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Posts tagged ‘faux finishes’

Painting It: 9: Guest WI-FI and Interactive Communication Centers



  1. Walls: Preferably, smooth surface painted in white or pastels, non-distractive colors.
  2. Flooring: Preferred light-colored ceramic or vinyl tiles.
  3. Workstation space: Features may include simulated marble or stone surface; cabinetry or natural-stain finish hardwood type oak.
  4. Seating: Soft cushioned seats with strong lumber support and braces.
  5. Lighting: Track lighting preferred, due to its focusing capabilities.
  6. Special features: Dropped keyboard position might also be considered to relieve neck, lower arm and back fatigue.
  7. Other amenities: Eg: All-purpose printer/copy/scanner/fax system; phone access. TIP: Allow for quickest access possible.
  8. Windows/Window treatments: Tinted glass. Window treatments necessary for privacy, or to block luminations from outside lighting sources – eg. parking lot light pole, vehicle headlights, signage/billboards, other buildings, neighboring properties, roadways.
  9. Doors/doorways: Use semi-gloss/gloss white paint, or light-colored stain finish. If not in workstation area, finish as desired.




Paint same color and texture/pattern as adjacent door or wall surface. Intriguing effect: Paint to match nearest floor covering color and texture/ pattern.

1. Creates a flooring “extension.”

2. Can make room appear larger, or smaller.

3. Depends on overall room design, color scheme use, pattern/textile design/layout and size.

4. Well worth the detailing time.




  1. Predominant colors: Whites; pastel blues, greens, yellows, tan, beige, ecru, even light gray.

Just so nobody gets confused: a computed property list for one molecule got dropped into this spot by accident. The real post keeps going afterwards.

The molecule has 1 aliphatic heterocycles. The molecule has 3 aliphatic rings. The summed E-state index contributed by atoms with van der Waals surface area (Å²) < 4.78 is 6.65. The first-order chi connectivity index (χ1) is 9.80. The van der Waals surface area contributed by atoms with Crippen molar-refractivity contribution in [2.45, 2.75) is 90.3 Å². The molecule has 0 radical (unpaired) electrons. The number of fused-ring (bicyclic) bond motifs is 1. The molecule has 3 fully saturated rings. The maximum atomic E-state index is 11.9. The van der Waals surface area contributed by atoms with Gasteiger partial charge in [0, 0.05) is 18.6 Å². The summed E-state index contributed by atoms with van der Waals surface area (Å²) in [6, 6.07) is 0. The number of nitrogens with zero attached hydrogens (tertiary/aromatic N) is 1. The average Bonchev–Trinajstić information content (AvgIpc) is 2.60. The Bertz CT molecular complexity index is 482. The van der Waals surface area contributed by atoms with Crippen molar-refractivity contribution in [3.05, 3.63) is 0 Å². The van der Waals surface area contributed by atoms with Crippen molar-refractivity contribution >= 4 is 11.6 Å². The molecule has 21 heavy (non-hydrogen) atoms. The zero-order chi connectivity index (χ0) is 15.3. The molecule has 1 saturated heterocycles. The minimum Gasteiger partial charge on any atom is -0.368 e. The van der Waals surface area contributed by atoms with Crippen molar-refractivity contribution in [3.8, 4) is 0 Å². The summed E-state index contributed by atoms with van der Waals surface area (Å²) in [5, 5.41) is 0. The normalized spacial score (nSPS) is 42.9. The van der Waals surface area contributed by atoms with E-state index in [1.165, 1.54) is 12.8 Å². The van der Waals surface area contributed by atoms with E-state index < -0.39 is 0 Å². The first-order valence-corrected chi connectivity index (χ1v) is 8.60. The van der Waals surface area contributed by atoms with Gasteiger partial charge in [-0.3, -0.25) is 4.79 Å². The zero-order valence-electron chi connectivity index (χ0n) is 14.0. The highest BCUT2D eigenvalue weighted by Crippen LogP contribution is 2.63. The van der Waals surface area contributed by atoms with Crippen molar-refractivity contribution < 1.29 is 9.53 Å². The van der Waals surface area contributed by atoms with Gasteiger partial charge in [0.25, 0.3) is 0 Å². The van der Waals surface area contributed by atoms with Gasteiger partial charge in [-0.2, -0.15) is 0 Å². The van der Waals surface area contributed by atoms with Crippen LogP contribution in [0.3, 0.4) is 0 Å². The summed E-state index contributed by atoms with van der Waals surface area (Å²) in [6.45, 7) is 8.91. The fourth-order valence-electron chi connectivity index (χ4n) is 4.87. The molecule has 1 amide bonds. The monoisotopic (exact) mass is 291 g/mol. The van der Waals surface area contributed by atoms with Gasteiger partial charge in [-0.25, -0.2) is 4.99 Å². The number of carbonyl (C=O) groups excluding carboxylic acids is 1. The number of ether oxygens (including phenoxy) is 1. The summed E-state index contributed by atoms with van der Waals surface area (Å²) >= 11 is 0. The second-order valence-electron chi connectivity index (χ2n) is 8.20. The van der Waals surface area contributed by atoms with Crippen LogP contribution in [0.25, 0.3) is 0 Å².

2. Accent walls: A good bet! Pastel colors including blue-green, earth-tones.
  3. Walls: White preferred for its light value. Pastel cool colors are second choice: blues, greens.
  4. Ceilings: Flat white preferred. Minimizes glare.
  5. Flooring: Carpeting, tile squares. White or earth-tones; light browns, beiges, greens.
  6. Counter/workstation top: Same as walls or flooring.
  7. Seating: Black preferred. Also, darker and muted tones of green, blue, violet, cranberry.
  8. Furniture: Contemporary dark colors – eg. black, gray, burgundy, dark brown.




  1. Apply a wallcovering which has bright background color highlighted by reflective pattern.
  2. Create modern faux finish such as metallic look, or a striped wall.
  3. Install and finish multi-colored wood panels, with varied sheens of clear finish.
  4. Install patterned floor tile design.
  5. Hang photographs to illustrate history of electronic and media advances.




  1. Paints: Multi-colored/textured spray finish; metallic coatings.
  2. Finishes: Gloss clear finishes; custom colored stains.
  3. Decorative finishes: Simulated metal and wood designs; custom hand-applied textures.
  4. Wallcoverings: Textured, metallic vinyls, reflective wallcoverings.

A. Patterns: Ink-printed wall designs, stencils.

B. Textures: See above.

C. Borders: Designed with geometric and/or metallic patterns.